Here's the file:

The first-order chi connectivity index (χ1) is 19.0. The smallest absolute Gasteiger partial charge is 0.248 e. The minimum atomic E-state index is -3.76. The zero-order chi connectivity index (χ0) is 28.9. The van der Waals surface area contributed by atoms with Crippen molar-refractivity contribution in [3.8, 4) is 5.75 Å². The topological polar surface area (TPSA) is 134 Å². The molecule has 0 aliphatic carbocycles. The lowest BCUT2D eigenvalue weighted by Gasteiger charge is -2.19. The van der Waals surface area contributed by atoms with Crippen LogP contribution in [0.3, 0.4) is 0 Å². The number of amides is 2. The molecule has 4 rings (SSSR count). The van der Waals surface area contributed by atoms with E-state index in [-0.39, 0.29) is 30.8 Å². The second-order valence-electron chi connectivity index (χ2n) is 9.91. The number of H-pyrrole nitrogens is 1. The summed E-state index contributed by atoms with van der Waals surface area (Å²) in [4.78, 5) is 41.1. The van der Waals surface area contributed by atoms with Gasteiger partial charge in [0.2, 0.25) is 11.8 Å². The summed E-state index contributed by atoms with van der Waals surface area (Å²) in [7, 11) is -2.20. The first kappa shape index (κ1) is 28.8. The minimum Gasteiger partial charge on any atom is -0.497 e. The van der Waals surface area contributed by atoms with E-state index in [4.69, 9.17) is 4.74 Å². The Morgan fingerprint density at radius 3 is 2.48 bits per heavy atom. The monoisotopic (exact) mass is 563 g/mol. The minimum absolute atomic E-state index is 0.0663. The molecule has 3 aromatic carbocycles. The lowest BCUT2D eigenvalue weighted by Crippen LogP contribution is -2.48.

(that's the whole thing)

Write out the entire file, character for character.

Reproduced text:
The first-order chi connectivity index (χ1) is 19.0. The smallest absolute Gasteiger partial charge is 0.248 e. The minimum atomic E-state index is -3.76. The zero-order chi connectivity index (χ0) is 28.9. The van der Waals surface area contributed by atoms with Crippen molar-refractivity contribution in [3.8, 4) is 5.75 Å². The topological polar surface area (TPSA) is 134 Å². The molecule has 0 aliphatic carbocycles. The lowest BCUT2D eigenvalue weighted by Gasteiger charge is -2.19. The van der Waals surface area contributed by atoms with Crippen LogP contribution in [0.3, 0.4) is 0 Å². The number of amides is 2. The molecule has 4 rings (SSSR count). The van der Waals surface area contributed by atoms with E-state index in [-0.39, 0.29) is 30.8 Å². The second-order valence-electron chi connectivity index (χ2n) is 9.91. The number of H-pyrrole nitrogens is 1. The summed E-state index contributed by atoms with van der Waals surface area (Å²) in [4.78, 5) is 41.1. The van der Waals surface area contributed by atoms with Gasteiger partial charge in [0.2, 0.25) is 11.8 Å². The summed E-state index contributed by atoms with van der Waals surface area (Å²) in [7, 11) is -2.20. The first kappa shape index (κ1) is 28.8. The minimum Gasteiger partial charge on any atom is -0.497 e. The van der Waals surface area contributed by atoms with E-state index in [4.69, 9.17) is 4.74 Å². The Morgan fingerprint density at radius 3 is 2.48 bits per heavy atom. The monoisotopic (exact) mass is 563 g/mol. The minimum absolute atomic E-state index is 0.0663. The molecule has 3 aromatic carbocycles. The lowest BCUT2D eigenvalue weighted by Crippen LogP contribution is -2.48.